Our hero had slotted in copies of Sepulchral, Sylvan, and Luminate Primordial. You know, to try out.
This was not the first mistake of the evening, but it was right up there in overall scale.
Moving forward, things start happening. Kendra is doing things involving Consuming Aberration and Duskmantle Seer that are threatening. Andrew is doing something involving creature tokens, and there is a Dragonlair Spider at some point. Keenan is mostly watching what is happening and making subtle strategic plays here and there.
Our hero decides to go for act one of Karador, which is apparently board wipes. I say it like this because these types of cards are the only damn things coming off the top of the deck. This isn’t a bad thing in the face of Consuming Aberration, however, so he continues to clear the board every few turns or so, hoping that something else comes along soon to do.
Before long, he decides to cast Sylvan Primordial to ramp a bit. There are some good targets available; Andrew has a Goblin Bombardment, and Keenan has some Swiftfoot Boots that are becoming problematic, as he is able to cast Wrexial and immediately swampwalk all over our hero. This is annoying. Out comes Sylvan, and a trio of forests.
Of course, the Primordial doesn’t survive to the next turn. Before long, Keenan has reanimated it, and suddenly our protagonist is missing his Winding Canyons and his giant green guy.
More things happen. Boards develop, and are wiped out, mostly by virtue of Keenan’s swampwalking general and our hero’s graveyard, plus a healthy five-life contribution each time.
Our hero finally draws into some business that isn’t a Wrath effect or a mana accelerant. It is Sepulchral Primordial. It seems like a good time to get some value, so he casts it and gets some things that frankly don’t really even bear mentioning, because Keenan immediately plays Damnation.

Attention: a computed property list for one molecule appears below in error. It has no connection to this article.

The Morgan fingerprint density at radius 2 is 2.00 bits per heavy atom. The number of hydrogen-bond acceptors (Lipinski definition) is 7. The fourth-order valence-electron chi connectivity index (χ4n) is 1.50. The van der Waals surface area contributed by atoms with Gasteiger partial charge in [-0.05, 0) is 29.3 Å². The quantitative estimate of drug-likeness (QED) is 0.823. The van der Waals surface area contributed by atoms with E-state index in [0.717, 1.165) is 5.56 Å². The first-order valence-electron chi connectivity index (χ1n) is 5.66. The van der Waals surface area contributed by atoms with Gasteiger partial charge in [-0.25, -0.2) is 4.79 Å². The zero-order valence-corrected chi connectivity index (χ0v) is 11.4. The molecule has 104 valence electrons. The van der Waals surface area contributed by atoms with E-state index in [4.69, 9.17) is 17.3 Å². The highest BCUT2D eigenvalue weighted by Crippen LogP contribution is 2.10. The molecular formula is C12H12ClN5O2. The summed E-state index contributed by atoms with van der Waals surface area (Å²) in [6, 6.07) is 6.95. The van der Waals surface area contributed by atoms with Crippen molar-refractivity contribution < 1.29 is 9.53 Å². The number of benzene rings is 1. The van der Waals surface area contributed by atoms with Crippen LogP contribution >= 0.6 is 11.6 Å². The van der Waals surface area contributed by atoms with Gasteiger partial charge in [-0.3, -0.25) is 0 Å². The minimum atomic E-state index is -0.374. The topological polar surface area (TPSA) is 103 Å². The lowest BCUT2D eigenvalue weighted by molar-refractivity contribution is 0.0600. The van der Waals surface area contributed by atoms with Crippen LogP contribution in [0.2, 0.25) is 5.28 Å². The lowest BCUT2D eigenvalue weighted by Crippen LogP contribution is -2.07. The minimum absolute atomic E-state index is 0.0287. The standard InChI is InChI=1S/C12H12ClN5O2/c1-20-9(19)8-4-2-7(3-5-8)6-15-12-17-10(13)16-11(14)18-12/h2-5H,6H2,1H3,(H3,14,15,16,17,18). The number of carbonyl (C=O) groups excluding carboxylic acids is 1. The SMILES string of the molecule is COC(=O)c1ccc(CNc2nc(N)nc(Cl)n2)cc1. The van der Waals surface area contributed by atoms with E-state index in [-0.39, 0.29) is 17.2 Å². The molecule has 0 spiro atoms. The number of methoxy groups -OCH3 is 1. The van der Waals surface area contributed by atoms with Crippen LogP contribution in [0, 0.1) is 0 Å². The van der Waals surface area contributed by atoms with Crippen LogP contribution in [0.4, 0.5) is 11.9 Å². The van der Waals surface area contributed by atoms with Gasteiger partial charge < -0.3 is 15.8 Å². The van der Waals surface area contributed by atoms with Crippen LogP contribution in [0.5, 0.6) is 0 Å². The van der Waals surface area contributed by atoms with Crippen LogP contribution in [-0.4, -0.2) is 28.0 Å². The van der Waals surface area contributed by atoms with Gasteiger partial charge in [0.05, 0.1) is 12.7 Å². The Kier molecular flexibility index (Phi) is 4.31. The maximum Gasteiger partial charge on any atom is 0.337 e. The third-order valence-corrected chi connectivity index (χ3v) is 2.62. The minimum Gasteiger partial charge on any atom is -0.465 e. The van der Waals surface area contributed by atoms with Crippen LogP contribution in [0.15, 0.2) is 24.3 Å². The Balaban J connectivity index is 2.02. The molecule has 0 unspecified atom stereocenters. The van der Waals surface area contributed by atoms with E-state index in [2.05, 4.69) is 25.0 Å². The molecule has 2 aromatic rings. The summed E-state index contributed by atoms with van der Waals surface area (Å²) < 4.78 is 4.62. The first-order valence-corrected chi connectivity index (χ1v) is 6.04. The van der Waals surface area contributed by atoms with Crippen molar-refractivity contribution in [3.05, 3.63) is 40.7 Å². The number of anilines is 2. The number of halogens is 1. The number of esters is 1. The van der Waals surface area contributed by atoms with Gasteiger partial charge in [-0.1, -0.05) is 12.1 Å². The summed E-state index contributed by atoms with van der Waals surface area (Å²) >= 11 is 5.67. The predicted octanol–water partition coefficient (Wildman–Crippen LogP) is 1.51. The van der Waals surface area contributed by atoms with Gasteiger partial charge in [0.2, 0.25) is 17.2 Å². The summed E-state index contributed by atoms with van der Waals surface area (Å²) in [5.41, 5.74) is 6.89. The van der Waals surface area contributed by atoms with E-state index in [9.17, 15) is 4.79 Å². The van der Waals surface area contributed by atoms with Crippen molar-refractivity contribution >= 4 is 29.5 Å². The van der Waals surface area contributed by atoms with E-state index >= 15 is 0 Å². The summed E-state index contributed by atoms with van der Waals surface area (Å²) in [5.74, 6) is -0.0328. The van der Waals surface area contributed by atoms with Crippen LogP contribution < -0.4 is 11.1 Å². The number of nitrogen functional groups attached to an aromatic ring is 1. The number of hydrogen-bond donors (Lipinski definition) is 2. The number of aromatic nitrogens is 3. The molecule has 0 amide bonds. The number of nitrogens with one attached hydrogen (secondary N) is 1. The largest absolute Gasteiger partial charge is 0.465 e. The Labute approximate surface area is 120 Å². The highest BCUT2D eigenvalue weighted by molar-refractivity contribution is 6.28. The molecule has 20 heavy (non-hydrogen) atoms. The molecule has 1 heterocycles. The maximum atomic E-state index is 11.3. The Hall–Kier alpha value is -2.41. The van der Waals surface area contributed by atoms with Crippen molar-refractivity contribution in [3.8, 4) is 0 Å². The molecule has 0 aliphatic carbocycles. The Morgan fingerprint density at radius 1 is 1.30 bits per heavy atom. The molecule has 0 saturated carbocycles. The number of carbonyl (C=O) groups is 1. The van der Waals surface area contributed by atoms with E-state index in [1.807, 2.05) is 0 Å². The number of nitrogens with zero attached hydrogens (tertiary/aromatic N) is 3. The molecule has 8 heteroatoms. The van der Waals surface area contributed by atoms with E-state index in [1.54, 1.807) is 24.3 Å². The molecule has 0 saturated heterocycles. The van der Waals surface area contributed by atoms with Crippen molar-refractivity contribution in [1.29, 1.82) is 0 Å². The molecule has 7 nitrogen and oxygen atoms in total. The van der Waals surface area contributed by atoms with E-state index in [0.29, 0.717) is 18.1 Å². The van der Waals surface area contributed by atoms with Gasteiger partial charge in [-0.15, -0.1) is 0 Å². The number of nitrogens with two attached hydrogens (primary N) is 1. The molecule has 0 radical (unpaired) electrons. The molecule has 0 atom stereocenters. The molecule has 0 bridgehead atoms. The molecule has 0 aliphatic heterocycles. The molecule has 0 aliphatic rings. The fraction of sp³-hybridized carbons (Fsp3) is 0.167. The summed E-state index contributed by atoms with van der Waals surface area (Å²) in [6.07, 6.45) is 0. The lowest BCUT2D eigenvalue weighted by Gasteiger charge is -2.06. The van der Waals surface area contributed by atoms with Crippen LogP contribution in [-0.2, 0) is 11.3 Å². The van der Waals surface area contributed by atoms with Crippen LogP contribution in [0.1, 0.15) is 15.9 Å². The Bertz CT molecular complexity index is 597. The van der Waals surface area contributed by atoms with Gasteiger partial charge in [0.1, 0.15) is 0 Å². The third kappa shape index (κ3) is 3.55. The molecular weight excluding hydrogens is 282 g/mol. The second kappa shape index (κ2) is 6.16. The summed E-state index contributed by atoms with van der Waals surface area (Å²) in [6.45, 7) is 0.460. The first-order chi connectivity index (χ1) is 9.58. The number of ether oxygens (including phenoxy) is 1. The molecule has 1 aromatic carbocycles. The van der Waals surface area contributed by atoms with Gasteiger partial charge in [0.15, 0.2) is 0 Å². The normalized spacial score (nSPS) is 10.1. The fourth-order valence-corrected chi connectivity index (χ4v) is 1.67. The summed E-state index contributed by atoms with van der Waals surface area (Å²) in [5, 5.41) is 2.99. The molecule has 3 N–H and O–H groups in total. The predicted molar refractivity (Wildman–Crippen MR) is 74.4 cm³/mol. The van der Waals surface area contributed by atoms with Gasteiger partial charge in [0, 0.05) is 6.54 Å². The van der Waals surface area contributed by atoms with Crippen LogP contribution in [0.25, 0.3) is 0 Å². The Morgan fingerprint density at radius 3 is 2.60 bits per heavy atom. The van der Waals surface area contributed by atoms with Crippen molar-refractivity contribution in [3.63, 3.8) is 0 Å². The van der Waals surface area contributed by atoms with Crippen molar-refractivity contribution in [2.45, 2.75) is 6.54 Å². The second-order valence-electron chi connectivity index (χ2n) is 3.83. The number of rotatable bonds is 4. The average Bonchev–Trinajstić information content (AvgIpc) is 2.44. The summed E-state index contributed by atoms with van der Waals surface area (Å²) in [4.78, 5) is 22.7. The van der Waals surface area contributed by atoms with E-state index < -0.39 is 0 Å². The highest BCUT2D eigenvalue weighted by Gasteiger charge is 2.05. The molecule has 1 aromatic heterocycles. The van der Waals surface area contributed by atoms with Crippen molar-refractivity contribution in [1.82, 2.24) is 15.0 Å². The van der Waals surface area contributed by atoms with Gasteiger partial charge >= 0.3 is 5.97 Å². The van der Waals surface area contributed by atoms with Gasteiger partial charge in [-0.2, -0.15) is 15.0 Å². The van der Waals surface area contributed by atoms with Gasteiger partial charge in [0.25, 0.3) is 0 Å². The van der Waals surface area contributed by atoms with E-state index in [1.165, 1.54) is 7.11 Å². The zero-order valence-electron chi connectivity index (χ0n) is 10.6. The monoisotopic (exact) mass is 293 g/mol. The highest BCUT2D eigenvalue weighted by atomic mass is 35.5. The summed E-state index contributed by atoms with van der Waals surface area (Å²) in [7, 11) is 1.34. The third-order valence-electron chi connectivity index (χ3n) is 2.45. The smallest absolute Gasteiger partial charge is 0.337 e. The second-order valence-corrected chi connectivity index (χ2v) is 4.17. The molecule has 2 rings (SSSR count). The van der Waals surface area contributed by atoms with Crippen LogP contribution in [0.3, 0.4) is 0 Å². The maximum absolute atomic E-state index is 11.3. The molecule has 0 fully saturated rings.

And then his own Sepulchral Primordial, getting Sepulchral Primordial, getting Sylvan Primordial from our protagonist alone, on top of whatever stuff he snags from Kendra and Andrew.
And there were frowns. At least three.
Fortunately, another board wipe came down shortly thereafter. Unfortunately, it was immediately following Kendra playing out Evil Twin. This time, Keenan played Diluvian Primordial, which targeted a reanimation effect, which targeted my Sepulchral Primordial, which targeted another Sepulchral Primordial, which hit Evil Twin, which came into play as a copy of Sepulchral Primordial, getting my Sylvan Primordial.
And so it came to be that our hero and two others entered the scoop phase.
For our humble protagonist, the immediate fear that he was gripped with upon seeing the Primordial cycle was pretty much realized in the space of one game. The issue he is confronted with is that these creatures are largely following the same path that got Primeval Titan banned in the format; they hit play, and the game immediately becomes all about them and them alone.
Now, perhaps our hero is snap-overreacting here, and realistically, this is likely true. One game should not a mind make up. (Or something like that…) I suppose time will tell. If it were to ever get to a point where something like the PrimeTime banning would come to pass, it would be a fairly outrageous precedent. If not, it may be because the issue simply goes away on its own, or perhaps that EDH simply has a new set of GoodStuff cards to take into account at every step.
What our hero does know is that he’s not having it. He headed home (by way of Dunkin Donuts for a nice hot coffee) and immediately removed all Primordials from his decks.
He also knows that he just saved himself some serious cash by not having to acquire them in foil for his Momir Vig deck.
And, truth be told, he also know knows to steer clear of the chicken in the company cafeteria.